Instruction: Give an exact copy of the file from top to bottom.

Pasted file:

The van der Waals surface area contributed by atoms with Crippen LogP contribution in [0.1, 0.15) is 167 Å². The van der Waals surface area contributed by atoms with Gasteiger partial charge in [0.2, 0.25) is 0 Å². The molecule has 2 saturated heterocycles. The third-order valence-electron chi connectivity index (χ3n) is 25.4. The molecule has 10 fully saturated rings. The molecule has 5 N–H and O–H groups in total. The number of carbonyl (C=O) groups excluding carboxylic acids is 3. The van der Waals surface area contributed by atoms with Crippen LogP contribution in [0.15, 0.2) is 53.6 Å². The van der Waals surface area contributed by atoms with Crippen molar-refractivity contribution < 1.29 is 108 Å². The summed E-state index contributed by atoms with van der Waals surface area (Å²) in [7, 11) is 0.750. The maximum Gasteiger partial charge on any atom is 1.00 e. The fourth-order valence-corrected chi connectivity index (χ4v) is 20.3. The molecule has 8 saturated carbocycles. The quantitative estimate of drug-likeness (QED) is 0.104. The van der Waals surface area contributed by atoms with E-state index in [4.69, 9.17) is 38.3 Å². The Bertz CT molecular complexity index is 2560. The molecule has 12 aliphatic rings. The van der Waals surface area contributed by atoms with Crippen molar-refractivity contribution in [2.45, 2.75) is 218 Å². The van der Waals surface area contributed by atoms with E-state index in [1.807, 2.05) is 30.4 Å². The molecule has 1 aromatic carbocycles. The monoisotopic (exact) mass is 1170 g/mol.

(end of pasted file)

The van der Waals surface area contributed by atoms with Crippen LogP contribution in [0.1, 0.15) is 167 Å². The van der Waals surface area contributed by atoms with Gasteiger partial charge in [0.2, 0.25) is 0 Å². The molecule has 2 saturated heterocycles. The third-order valence-electron chi connectivity index (χ3n) is 25.4. The molecule has 10 fully saturated rings. The molecule has 5 N–H and O–H groups in total. The number of carbonyl (C=O) groups excluding carboxylic acids is 3. The van der Waals surface area contributed by atoms with Crippen LogP contribution in [0.15, 0.2) is 53.6 Å². The van der Waals surface area contributed by atoms with Crippen molar-refractivity contribution < 1.29 is 108 Å². The summed E-state index contributed by atoms with van der Waals surface area (Å²) in [7, 11) is 0.750. The maximum Gasteiger partial charge on any atom is 1.00 e. The fourth-order valence-corrected chi connectivity index (χ4v) is 20.3. The molecule has 8 saturated carbocycles. The quantitative estimate of drug-likeness (QED) is 0.104. The van der Waals surface area contributed by atoms with E-state index in [4.69, 9.17) is 38.3 Å². The Bertz CT molecular complexity index is 2560. The molecule has 12 aliphatic rings. The van der Waals surface area contributed by atoms with Crippen molar-refractivity contribution in [2.45, 2.75) is 218 Å². The van der Waals surface area contributed by atoms with E-state index in [1.807, 2.05) is 30.4 Å². The molecule has 1 aromatic carbocycles. The monoisotopic (exact) mass is 1170 g/mol.